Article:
The Site Window
Dreamweaver includes an array of powerful and easy-to-use tools to create and maintain Web sites. The place you'll find these tools is in the Site window shown in Figure 127. To show the Site window, select Window | Site Files (F8) which is shown in Figure 127 or click Window|Site Map (ALT + F8).
Figure 127 The Site window allows you to create and manage your existing site using a whole host of tools.
From the Site window, you can create, move, rename, and delete files or subdirectories. You can also easily identify new or updated files and synchronize files between your local (development) server, your remote site (live server), and a lot more!
The following information will teach you some of the common tasks you'll perform within the Site window. To learn more about the Site window, see Chapter 14, "Using the Site Window to Publish and Maintain Your Site."
Defining Local Information
Dreamweaver is built on the premise that you won't be working on files directly on the server from which people will be accessing your site (e.g., http://www.yourcompany.com), which is referred to as the remote server in Dreamweaver. Dreamweaver assumes that you're going to work on files locally (on your local computer or another computer on your network), then transfer finished files to your remote server when you're ready to make them viewable to your customers, audience, etc. This paradigm of working on your files locally, then transferring them back up to your remote site makes sense because you wouldn't want any unfinished pages or bugs (caught during testing) to be visible to the public.
So, the first step in defining a site is to specify the local information:
From the Site window, click Site | New Site. The Site Definition for Unnamed Site 1 dialog box will appear.
In the Category box on the left side, select Local Info.
When you select Local Info, the fields that can be filled in will appear on the right side of the dialog box. Populate the fields as follows, to match those of Figure 128.
Figure 128 Defining a local site includes providing a descriptive name and the subdirectory location of the site on your hard drive. You should also check the Enable Cache checkbox.
Site Name: Shelley
Local Root Folder: C:\WEBSHARE\WWWROOT (or whatever your root folder will be)
Refresh Local File List Automatically: Checked
HTTP Address: http://www.shelleybiotechnologies.com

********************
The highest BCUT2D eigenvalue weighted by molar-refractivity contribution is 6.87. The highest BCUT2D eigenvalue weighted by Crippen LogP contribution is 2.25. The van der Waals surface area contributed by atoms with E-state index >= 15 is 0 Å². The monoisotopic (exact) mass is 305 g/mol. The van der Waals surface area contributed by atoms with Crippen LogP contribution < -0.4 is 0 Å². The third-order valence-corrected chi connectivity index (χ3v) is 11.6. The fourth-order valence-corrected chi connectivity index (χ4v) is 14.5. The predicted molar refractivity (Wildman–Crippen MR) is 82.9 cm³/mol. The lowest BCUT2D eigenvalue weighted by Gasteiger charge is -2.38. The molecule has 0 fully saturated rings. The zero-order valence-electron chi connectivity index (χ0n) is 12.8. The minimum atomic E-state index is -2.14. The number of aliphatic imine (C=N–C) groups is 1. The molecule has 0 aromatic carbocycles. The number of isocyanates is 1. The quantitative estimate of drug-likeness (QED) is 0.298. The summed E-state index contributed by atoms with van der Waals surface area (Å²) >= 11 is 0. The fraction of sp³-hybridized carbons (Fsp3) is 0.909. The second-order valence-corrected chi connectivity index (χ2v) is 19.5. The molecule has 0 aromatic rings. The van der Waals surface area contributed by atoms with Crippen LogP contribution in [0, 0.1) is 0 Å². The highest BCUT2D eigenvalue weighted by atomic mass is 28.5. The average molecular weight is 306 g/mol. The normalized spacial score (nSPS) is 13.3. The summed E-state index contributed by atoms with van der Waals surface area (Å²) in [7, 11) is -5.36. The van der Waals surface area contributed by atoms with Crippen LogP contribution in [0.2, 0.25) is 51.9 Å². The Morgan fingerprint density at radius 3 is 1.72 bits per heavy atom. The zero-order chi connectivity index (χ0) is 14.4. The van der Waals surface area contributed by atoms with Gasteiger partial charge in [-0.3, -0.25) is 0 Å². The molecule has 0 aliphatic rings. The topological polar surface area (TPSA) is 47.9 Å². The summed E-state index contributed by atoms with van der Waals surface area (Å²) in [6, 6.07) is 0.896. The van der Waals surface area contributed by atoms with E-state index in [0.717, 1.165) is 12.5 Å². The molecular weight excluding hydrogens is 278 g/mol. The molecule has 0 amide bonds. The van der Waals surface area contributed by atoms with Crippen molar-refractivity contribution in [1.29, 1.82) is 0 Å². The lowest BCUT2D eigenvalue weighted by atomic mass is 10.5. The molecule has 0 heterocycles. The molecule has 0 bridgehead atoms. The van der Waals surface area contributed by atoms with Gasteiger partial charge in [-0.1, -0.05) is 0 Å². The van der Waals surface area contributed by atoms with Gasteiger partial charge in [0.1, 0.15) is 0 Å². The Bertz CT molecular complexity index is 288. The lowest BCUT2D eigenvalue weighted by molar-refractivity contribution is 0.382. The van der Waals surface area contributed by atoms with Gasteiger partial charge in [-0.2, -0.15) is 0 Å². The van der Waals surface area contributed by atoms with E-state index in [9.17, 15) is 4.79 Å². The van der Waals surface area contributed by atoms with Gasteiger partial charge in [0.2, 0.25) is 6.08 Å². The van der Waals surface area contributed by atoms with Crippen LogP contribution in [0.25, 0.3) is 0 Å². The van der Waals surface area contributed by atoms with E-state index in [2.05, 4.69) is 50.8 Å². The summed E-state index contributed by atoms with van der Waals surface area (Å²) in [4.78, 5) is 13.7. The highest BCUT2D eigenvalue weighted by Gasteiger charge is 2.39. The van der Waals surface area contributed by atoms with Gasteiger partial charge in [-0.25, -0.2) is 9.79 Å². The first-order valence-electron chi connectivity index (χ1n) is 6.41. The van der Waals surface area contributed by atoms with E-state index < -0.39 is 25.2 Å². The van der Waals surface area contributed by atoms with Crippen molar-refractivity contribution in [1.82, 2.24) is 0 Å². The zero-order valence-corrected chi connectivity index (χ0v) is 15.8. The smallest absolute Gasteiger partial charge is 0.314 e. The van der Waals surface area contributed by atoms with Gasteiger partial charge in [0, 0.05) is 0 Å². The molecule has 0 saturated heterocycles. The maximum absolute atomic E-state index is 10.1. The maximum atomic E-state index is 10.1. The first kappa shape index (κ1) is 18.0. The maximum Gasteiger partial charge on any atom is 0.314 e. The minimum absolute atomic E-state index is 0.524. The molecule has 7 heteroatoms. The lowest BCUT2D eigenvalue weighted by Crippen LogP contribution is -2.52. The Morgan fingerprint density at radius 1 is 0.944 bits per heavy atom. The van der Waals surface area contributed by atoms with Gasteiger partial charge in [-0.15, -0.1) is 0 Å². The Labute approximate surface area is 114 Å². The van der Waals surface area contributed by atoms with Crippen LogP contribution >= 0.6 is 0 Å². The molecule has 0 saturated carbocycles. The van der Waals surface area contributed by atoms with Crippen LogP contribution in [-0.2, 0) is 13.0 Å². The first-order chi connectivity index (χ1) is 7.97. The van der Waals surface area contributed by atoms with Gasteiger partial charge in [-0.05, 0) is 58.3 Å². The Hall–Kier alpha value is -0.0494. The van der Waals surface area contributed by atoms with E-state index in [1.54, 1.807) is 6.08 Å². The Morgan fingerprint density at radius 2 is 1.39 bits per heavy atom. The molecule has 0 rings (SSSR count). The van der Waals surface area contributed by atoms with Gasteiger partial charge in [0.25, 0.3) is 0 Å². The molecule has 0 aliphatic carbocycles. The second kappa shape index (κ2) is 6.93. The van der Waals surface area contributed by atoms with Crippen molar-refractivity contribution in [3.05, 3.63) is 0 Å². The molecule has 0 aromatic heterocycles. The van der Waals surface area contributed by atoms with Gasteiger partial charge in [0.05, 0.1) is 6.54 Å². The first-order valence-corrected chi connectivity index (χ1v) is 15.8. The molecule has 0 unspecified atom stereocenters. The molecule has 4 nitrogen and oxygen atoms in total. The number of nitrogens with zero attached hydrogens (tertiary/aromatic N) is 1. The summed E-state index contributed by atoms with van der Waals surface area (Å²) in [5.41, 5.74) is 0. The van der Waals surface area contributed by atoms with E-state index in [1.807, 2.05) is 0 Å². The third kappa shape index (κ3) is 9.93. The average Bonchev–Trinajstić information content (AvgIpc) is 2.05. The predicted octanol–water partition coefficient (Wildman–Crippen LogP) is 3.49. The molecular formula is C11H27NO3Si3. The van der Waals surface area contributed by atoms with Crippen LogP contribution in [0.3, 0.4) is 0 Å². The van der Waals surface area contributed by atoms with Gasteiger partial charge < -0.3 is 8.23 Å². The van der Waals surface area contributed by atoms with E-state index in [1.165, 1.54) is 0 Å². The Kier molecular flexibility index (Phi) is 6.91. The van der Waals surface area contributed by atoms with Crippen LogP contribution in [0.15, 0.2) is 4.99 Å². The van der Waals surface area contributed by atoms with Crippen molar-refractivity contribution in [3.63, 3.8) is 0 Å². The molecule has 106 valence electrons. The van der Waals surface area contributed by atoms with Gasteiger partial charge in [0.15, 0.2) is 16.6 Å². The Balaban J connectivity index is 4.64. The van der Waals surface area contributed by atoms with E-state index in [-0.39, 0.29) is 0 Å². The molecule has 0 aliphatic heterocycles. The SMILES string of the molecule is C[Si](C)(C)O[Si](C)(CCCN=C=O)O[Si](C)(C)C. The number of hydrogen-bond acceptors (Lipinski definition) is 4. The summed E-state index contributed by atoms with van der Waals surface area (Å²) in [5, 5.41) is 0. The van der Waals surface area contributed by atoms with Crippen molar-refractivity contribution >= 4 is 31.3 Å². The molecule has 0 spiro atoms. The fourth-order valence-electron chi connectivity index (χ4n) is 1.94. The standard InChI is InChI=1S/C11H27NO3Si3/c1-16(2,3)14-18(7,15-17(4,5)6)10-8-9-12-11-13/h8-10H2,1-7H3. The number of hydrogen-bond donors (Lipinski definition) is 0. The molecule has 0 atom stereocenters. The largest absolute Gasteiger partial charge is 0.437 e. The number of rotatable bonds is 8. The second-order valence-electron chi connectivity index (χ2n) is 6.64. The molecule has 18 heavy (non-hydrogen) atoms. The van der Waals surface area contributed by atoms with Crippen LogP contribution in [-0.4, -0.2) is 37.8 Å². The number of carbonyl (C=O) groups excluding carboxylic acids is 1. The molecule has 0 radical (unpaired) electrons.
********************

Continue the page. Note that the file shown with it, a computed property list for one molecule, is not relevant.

Following is an explanation of each field:
Site NameThis is the name that will appear in the title bar of the Site window and in the Site | Open Site submenu so you know what site you're currently working on.
Local Root FolderThis field is where you enter the subdirectory location of your local copy of the site. I use Microsoft's Personal Web Server on the local machine used in these examples, so the location for my local copy is C:\WEBSHARE\WWWROOT\, but it can really be any subdirectory on your hard drive. If you're not sure what the exact path of your local root folder is, you can click the folder icon at the right of the text box and select it like you would in Windows Explorer.
Refresh Local Files List AutomaticallyPlace a check mark in this field so that you can see changes immediately in the Site window when creating, moving, or deleting files (etc.) from your local site. You can speed up performance without this feature on, but I don't recommend doing that as it's important to always see what you have to work with. If you decide to not check this, you'll need to press F5 to refresh your site.
HTTP AddressIn this field, you enter the complete URL of the domain where the files will ultimately reside. This allows Dreamweaver to help check links within the site that use complete (or "fully resolved") URLs.
CachePlace a check mark in this box to make sure you create a local cache to dramatically speed up link management and other maintenance tasks.
Once you've entered all this information, click OK at the bottom of the Site Definition dialog box. Dreamweaver will display a message saying that the initial cache will be created. Click OK to proceed.
You can now work with the site you defined. In Chapter 14, "Using the Site Window to Publish and Maintain Your Site," you'll learn about the other areas of defining a site.
To round out the basic overview of the Site window, let's take a look at the two views you'll typically use: the Site Files and Site Map views.
Site Files View
You can load the Site Files view in the Site window by pressing F8. This is basically a Windows Explorer-style interface that allows you to browse the documents for the site you defined. You can click on subdirectories to expand and collapse their view and perform other tasks, as you'll learn in Chapter 14.
Site Map View
From within the Site window, you can display your local site in a Site Map view by clicking the Site Map View icon at the top left corner of the Site window, then selecting Map Only, as shown in Figure 129. (You can also display the Site Map view within the Site window by pressing ALT + F8 or by selecting Window | Site Map from the document window.
Figure 129 You can view your site files in a Site Map view as follows: click the Site Map View icon, click Window | Site Map, or press ALT + F8.
Displaying Page Titles
By default, files being displayed in Site Map view show their filename. In some cases, this may be redundant, or it may not provide the level of page detail you need to tell different files apart. A good thing to do is turn on page titles by clicking View | Show Page Titles (PC) or Site | Site Map View | Show Page Titles (Mac) or by pressing CTRL + SHIFT + T. Assuming you use descriptive (and unique) page titlesand most of your pages aren't dynamically renderedturning on Show Page Titles will give you a better feel for the pages on your site, as shown on the right side of Figure 130.
Figure 130 Turn on the Show Page Titles feature from the View menu to get a better description of what each file is.